Once I got used to the smell (this never actually happened.. I'm still wondering if I should burn the clothes I wore that day instead of washing them) it was time to clean their pens. These guys are very blunt and very loud! Even though they are extremely tired and unhealthy pups right now they still let you know when your getting too close by letting out a deep gutteral shout. 
The Ele's have a lot of the staff's attention right now, and I'm willing to bet that by next week they will be looking much better. 

This week also brought us two new California Sea Lions: Veronica and Tuscany. 

Both of these guys were found on the Orange County coast, and look pretty malnourished. Right now they are on a diet of fish smoothies that will fatten them up very quickly. They weight about 20 pounds each, and are gaining around 1 pound per day, but once they start eating raw fish they will start putting on a ton of weight very quickly. 

I know they look cute, but don't let that face deceive you. These guys were acting very lethargic, just laying around all day trying to regain their energy, so we tube fed them in the same pen without much protection. During Tuscany's feeding, innocent looking Veronica bolted up and locked her jaws on one of the handler's arms! Luckily she didn't do much damage because of her small size, but it just goes to show you that even the weakest and smallest of the wild animals will still put up a fight to protect themselves. 

Remember the two adult females (the big ladies) from last week? Well one of them, Mendocino, is still in our care, and it looks like she's doing better than she was when she first came in. She's eating now, and the Doc has deemed it OK for her to stay in a pen with a pool. As a bonus, she gets it all to herself because she's the only full grown adult in the center! 

Unfortunately, ASP (amnesic shellfish poisoning) is not cureable. The Domoic Acid has done some serious damage to Mendocino, and she will only get worse. I can't say if she will ever be released, since she has difficulty foraging for food on her own. At least at the center she is given enough medical care to stave off malnourishment and death by drowning (post-siezure). The 2nd of our big ladies died during the week, succuming to the affects of ASP on her central nervous system. Hopefully her death can bring attention to the problem of Domoic Acid in our coastal waters, and prevent more of her kind from falling to the same fate.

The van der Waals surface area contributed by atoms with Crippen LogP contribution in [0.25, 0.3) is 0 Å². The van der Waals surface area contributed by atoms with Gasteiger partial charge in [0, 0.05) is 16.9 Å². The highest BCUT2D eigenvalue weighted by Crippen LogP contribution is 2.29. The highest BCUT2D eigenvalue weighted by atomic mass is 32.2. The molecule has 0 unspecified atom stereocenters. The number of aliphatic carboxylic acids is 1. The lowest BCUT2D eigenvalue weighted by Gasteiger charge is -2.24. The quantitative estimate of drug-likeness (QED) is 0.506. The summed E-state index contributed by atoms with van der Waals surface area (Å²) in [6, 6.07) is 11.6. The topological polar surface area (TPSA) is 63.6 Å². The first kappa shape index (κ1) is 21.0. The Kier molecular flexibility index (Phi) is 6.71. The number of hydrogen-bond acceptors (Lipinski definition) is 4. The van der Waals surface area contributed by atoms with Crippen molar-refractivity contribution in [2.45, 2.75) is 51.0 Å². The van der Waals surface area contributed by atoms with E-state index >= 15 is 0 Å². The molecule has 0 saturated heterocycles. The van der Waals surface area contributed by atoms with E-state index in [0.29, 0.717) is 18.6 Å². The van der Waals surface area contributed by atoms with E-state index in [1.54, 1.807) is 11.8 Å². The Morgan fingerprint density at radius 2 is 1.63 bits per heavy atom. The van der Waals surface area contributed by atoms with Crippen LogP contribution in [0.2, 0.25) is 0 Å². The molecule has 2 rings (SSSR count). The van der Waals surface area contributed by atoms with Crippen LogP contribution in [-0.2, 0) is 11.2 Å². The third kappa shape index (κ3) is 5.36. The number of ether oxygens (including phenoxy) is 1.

Everyone else at the center is doing great. Some of our healthier (fatter) pups are almost ready to be released! Stay tuned for future entries on: causes and effects of Domoic Acid, release parties, and our special sea lion.. Bismark! 

Sunday, March 1, 2009

Into the Wild..

I wanted to make a second post this week because I ran into a gradute of the PMMC (haha) while whale watching in Newport this weekend! We were returning from the expedition and our captain stopped at a buoy near "the wedge" so that we could see some of the sleeping sea lions that were on its base platform. When we approached the buoy, a young sea lion jumped off and started swimming around the boat. When he surfaced near the viewing deck, we could see the red "released" tag from the PMMC! It was great to see him doing well in his natural habitat. Because he was so fast, I couldn't get a picture of him, but I got some shots of his new family sleeping the day away on the buoy. They look very healthy and fat (notice the little pup resting on dad)!